UK government to develop new chemicals strategy
LONDON (ICIS)–The UK government is to develop its first new chemicals sector strategy in over two decades, an official said on Tuesday, as the country prepares to leave the EU.
To be developed over the next couple of years, the new UK strategy on chemicals will look at key government priorities for the sector, with environmental and human health, regulation and the circular economy expected to be key, according to Holly Yates, deputy director for chemicals, pesticides and hazardous waste at the UK’s Department for Environment, Food and Rural Affairs (Defra).
“It is important not to underestimate extent that the government is serious about the environmental agenda,” said Yates.
The UK government is expected to begin a call for evidence in the second quarter of 2020, followed by a formal consultation on the draft strategy document in 2021-22.
There is little clarity at present on what the UK’s chemicals legislation will look like in 12 months.
The country is expected to leave the EU on Friday (31 January), with current legal and trading conditions with the bloc expected to remain in place until the end of the year.
With negotiations at the European Commission – the EU’s executive body – saying that they may not be ready to proceed with trade talks until March at the earliest, UK negotiators will have a maximum of nine months to agree a comprehensive post-Brexit trading relationship with the EU, unless the deadline is pushed back.
At present, possible options include the UK remaining a member of the EU’s regulator the European Chemicals Agency (ECHA), likely to be contingent on regulatory lockstep with the Commission, or the formation of a UK Reach analogue.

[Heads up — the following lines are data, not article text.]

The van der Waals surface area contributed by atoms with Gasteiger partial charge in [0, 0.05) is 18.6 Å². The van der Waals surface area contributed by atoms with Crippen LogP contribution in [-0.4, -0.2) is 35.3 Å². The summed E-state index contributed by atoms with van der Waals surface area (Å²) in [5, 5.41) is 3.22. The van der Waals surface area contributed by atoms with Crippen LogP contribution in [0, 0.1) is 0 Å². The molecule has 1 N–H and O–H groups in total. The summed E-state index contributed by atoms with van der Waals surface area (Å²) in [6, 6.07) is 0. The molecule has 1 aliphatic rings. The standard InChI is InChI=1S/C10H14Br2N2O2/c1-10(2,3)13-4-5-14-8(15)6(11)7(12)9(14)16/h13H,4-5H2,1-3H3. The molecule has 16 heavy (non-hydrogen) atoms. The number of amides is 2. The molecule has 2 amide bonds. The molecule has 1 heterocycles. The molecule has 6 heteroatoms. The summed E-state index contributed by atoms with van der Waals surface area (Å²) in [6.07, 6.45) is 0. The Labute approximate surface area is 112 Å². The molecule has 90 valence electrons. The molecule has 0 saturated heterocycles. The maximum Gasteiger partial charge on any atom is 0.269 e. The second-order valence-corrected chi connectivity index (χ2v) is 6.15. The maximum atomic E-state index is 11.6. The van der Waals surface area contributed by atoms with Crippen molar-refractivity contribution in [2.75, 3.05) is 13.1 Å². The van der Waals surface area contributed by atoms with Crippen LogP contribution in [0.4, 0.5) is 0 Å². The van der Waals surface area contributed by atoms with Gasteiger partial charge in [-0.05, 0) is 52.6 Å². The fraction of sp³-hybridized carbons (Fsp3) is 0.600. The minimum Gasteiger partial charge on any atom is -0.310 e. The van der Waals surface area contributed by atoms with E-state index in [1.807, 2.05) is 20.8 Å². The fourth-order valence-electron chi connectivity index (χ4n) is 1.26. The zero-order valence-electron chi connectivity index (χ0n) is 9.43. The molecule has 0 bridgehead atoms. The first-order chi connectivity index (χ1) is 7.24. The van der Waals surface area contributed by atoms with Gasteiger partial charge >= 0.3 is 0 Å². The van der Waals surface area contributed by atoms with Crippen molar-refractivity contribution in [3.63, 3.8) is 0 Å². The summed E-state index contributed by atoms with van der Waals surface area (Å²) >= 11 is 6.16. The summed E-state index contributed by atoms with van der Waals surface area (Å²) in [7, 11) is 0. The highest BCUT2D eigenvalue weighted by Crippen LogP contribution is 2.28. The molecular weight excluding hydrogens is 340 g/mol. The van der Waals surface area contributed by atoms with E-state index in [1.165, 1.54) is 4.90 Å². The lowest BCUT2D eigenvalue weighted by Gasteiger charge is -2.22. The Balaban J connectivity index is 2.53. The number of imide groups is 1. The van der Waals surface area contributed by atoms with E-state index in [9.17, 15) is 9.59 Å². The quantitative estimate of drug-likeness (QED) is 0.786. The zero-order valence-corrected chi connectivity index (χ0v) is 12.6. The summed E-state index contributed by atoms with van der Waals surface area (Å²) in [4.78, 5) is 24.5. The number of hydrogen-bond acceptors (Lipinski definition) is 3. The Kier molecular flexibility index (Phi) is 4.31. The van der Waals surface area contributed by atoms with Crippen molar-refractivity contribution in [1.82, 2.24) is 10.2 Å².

A UK Reach is expected under the auspices of the Department for Business, Energy and Industrial Strategy (BEIS) for negotiation talks, with Defra to create the UK Reach system and the Health and Safety Executive (HSE) expected to run and enforce it.
The UK’s Chancellor – minister for the economy – Sajid Javid sent the value of the UK pound sinking earlier this month after stating that the UK would not be a rule-taker in its future trading relationship with the Commmission, hinting the government may be looking to diverge from EU policy.
“Historically, [the UK has been] in a place where we were tracking what the EU does, and going forward that will be less the case,” Yates said.
“We are moving into much more internationalist phase.”
(Clarification: recasts ninth paragraph to reflect which UK government agencies will be involved with the UK Reach process)
Front page image: The EU and UK flags at
the European Parliament Liaison Office in
Source: Kirsty Wigglesworth/AP/Shutterstock
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